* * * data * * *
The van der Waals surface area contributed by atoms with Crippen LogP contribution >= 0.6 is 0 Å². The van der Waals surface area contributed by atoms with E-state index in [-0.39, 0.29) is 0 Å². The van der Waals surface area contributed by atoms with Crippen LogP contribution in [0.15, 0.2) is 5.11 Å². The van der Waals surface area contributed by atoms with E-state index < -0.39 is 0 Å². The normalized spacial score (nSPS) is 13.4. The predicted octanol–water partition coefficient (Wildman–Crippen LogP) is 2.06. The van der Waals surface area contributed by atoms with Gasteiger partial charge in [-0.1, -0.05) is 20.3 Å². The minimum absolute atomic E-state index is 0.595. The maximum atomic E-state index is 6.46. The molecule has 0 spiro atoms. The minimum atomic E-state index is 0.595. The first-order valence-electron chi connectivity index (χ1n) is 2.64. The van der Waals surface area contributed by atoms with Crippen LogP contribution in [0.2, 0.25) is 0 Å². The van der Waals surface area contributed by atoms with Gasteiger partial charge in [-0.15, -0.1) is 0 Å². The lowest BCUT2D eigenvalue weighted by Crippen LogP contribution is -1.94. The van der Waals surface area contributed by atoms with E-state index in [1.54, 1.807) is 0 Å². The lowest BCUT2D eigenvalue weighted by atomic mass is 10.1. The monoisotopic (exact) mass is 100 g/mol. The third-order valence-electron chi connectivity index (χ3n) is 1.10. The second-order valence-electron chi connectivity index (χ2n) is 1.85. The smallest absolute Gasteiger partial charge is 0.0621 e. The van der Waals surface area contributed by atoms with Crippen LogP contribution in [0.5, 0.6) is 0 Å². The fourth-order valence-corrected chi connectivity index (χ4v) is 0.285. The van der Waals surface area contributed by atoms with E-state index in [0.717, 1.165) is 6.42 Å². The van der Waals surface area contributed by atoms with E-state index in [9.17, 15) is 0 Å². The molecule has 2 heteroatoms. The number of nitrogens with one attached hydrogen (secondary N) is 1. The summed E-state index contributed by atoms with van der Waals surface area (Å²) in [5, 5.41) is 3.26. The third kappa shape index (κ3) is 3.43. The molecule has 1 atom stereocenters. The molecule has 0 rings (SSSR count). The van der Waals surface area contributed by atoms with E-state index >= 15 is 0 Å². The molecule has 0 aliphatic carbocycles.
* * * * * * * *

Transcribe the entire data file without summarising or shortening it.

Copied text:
The van der Waals surface area contributed by atoms with Crippen LogP contribution >= 0.6 is 0 Å². The van der Waals surface area contributed by atoms with E-state index in [-0.39, 0.29) is 0 Å². The van der Waals surface area contributed by atoms with Crippen LogP contribution in [0.15, 0.2) is 5.11 Å². The van der Waals surface area contributed by atoms with E-state index < -0.39 is 0 Å². The normalized spacial score (nSPS) is 13.4. The predicted octanol–water partition coefficient (Wildman–Crippen LogP) is 2.06. The van der Waals surface area contributed by atoms with Gasteiger partial charge in [-0.1, -0.05) is 20.3 Å². The minimum absolute atomic E-state index is 0.595. The maximum atomic E-state index is 6.46. The molecule has 0 spiro atoms. The minimum atomic E-state index is 0.595. The first-order valence-electron chi connectivity index (χ1n) is 2.64. The van der Waals surface area contributed by atoms with Crippen LogP contribution in [0.2, 0.25) is 0 Å². The van der Waals surface area contributed by atoms with Gasteiger partial charge in [-0.15, -0.1) is 0 Å². The lowest BCUT2D eigenvalue weighted by Crippen LogP contribution is -1.94. The van der Waals surface area contributed by atoms with E-state index in [1.54, 1.807) is 0 Å². The lowest BCUT2D eigenvalue weighted by atomic mass is 10.1. The monoisotopic (exact) mass is 100 g/mol. The third-order valence-electron chi connectivity index (χ3n) is 1.10. The second-order valence-electron chi connectivity index (χ2n) is 1.85. The smallest absolute Gasteiger partial charge is 0.0621 e. The van der Waals surface area contributed by atoms with Crippen LogP contribution in [0.5, 0.6) is 0 Å². The fourth-order valence-corrected chi connectivity index (χ4v) is 0.285. The van der Waals surface area contributed by atoms with E-state index in [0.717, 1.165) is 6.42 Å². The van der Waals surface area contributed by atoms with E-state index in [9.17, 15) is 0 Å². The molecule has 2 heteroatoms. The number of nitrogens with one attached hydrogen (secondary N) is 1. The summed E-state index contributed by atoms with van der Waals surface area (Å²) in [5, 5.41) is 3.26. The third kappa shape index (κ3) is 3.43. The molecule has 1 atom stereocenters. The molecule has 0 rings (SSSR count). The van der Waals surface area contributed by atoms with E-state index >= 15 is 0 Å². The molecule has 0 aliphatic carbocycles.